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Evgeny Kissin: Memoirs and Reflections review - Russian education, European conviction, Jewish heritage | reviews, news & interviews

Evgeny Kissin: Memoirs and Reflections review - Russian education, European conviction, Jewish heritage

Evgeny Kissin: Memoirs and Reflections review - Russian education, European conviction, Jewish heritage

The one-time prodigy is now the wisest and most generous of great pianists

Kissin: a clear and simple philosophySheila Rock

"Generally speaking," writes Evgeny Kissin in one of the many generous tributes to those whose artistry he most admires, "the mastery of [Carlo Maria] Giulini is exactly what is dearest of all to me in art: simplicity, depth and spirituality". The same is true of the personality revealed in this slim but by no means undernourishing volume from one of our time's most fascinating pianists.

The reflections on music and literature in the second half are more revelatory than the memoir of his precociously gifted childhood and youth, where Kissin's refusal to be hard on anyone or waspish gives a rather reverential impression (should the fond portrait of Tikhon Khrennikov, notorious long-term Chairman of the Soviet Composers' Union, not come with the proviso of wider context?). Who's to say that it was not exactly so? I remember interviewing him in the mid-1990s in Colmar where he was playing Rachmaninov's Third Piano Concerto with Svetlanov. Mother and agent were in attendance, and he was still dogged by the physical and vocal tic he refers to candidly when he writes about the effect that Chopin's F sharp minor Polonaise used to have on his nervous system. "Unworldly" would be the best way of describing him then. But he implies that he has subsequently been well acquainted with psychotherapy, describing a radiant Schubert finale as exactly the mood one should feel after a good session, and his words here give the impression of a wise and loveable human being.

Kissin Memoirs and ReflectionsAdmirers and music-lovers in general will be most interested in his philosophy and his musical gods, both performers and composers. This is where we find the wisdom in abundance. He talks of equal claims to offset personal preferences - for him, Chopin among composers, Gilels rather than Richter - and is a subtle exponent of the ambiguities in both romanticism and classicism. Few musicians would disagree with him when he singles out Martha Argerich and Grigory Sokolov as closest to him among living pianists.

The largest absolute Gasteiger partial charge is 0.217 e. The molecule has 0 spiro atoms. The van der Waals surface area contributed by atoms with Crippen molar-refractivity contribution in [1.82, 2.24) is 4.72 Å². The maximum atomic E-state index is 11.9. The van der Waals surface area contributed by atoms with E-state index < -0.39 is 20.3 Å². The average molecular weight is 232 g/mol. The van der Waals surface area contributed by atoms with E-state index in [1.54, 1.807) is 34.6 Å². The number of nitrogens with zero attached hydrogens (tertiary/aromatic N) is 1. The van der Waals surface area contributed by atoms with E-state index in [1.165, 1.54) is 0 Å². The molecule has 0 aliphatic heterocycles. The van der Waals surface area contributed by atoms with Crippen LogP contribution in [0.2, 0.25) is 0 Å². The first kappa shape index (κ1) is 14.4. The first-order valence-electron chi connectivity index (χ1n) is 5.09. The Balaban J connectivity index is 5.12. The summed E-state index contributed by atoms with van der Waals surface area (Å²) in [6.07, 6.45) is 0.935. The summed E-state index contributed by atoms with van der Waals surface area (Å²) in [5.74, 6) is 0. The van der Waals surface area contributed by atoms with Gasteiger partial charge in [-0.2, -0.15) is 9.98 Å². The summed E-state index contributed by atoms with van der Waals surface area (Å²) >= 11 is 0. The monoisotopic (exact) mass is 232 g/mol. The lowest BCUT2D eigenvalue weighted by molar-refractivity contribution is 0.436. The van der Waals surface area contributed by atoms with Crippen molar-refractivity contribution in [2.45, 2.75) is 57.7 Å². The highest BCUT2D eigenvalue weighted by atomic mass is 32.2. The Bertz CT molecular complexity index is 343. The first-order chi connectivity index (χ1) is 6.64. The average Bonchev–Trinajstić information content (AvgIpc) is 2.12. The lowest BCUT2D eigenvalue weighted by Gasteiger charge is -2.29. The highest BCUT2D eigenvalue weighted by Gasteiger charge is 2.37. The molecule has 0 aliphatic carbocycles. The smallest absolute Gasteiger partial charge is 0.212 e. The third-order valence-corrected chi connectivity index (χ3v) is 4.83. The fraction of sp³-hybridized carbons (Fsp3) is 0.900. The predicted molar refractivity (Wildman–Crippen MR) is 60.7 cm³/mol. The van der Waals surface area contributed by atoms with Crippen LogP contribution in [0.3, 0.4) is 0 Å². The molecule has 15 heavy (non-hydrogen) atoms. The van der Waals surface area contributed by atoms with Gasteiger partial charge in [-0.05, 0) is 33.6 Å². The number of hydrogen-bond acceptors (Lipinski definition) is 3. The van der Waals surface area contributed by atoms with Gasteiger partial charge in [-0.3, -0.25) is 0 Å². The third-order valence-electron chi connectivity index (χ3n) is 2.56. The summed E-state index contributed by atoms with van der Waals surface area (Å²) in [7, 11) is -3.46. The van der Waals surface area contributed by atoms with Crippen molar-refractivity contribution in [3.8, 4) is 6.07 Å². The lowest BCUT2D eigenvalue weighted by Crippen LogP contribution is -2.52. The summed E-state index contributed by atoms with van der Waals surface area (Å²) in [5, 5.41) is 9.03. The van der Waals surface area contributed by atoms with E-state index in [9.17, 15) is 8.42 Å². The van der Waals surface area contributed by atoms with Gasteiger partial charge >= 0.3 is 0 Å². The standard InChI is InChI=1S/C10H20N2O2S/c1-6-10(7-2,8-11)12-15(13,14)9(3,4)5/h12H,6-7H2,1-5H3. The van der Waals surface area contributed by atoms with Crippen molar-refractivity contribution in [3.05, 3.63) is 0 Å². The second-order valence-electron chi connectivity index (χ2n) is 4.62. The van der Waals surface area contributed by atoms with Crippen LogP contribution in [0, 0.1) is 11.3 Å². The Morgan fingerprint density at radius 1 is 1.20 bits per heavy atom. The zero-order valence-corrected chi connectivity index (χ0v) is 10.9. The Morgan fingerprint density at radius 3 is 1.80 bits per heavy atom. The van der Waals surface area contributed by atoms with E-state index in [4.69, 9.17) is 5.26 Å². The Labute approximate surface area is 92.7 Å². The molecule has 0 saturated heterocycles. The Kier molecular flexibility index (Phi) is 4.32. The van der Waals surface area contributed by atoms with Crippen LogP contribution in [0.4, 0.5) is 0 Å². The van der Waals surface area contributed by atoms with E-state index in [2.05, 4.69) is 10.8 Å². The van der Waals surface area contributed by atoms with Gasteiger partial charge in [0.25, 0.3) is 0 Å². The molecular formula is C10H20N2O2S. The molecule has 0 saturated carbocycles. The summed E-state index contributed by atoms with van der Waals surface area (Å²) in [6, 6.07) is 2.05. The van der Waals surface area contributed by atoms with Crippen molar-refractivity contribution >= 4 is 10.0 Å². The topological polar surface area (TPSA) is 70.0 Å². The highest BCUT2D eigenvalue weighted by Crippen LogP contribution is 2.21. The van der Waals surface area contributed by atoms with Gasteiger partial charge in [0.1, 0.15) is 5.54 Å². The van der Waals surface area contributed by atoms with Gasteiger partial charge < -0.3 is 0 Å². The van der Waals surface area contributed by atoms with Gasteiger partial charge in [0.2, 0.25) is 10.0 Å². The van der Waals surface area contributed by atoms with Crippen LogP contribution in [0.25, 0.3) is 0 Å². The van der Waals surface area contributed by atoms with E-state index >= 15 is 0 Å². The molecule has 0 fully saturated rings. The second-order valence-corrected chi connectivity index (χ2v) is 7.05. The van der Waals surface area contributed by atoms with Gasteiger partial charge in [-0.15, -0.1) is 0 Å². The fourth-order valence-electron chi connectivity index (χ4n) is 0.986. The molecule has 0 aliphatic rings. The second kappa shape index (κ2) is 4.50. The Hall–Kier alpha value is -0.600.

His literary and historical affiliations can be startling, especially in the occasional programmatic relationship to the music. I was surprised to find, in a note to the first Kissin recording I bought, that this apparently most Apollonian of young pianists heard a portrait of Stalin in the devilish main theme of Prokofiev's Sixth Sonata. It is fascinating to read here of how the Book of Esther informs his thinking about Brahms's First Piano Concerto. While he rarely writes about politics, it is enough to know that "I grew up in Russian culture, all my conscious life I have been a convinced European and at the same time from childhood felt myself unambiguously a Jew" (he now holds both UK and Israeli passports). Memories of his maternal grandparents speaking Yiddish fostered his passionate devotion to the language; he has recorded several CDs of Yiddish poetry.

Kissin is both a poet and composer; while he asks of those who compose and "know the music of Bach, Mozart, Beethoven, Chopin, Schubert...how can they not realise how talented and insignificant is what they themselves write?" he has sought the honest opinion of respected figures like Arvo Part over his own compositions and found nothing but encouragement. I, for one, long to hear his Dodecaphonic Tango.

About Kissin's private and love life you will learn little; he does not even mention, for instance, the fact that he married childhood friend Karina Arzumanova earlier this year, and no photo appears among the curious selection. But if you want to know the answer to such genuinely interesting questions as the connection, for Kissin, between one of Musorgsky's Pictures at an Exhibition and the source of Fiddler on the Roof, you'll enjoy finding out in his singular approach to life and music.

Memories of his maternal grandparents speaking Yiddish fostered Kissin's passionate devotion to the language

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A wonderful review of what sounds like the best memoir of the life and times of an important pianist since Gary Graffman's "I really should be practicing

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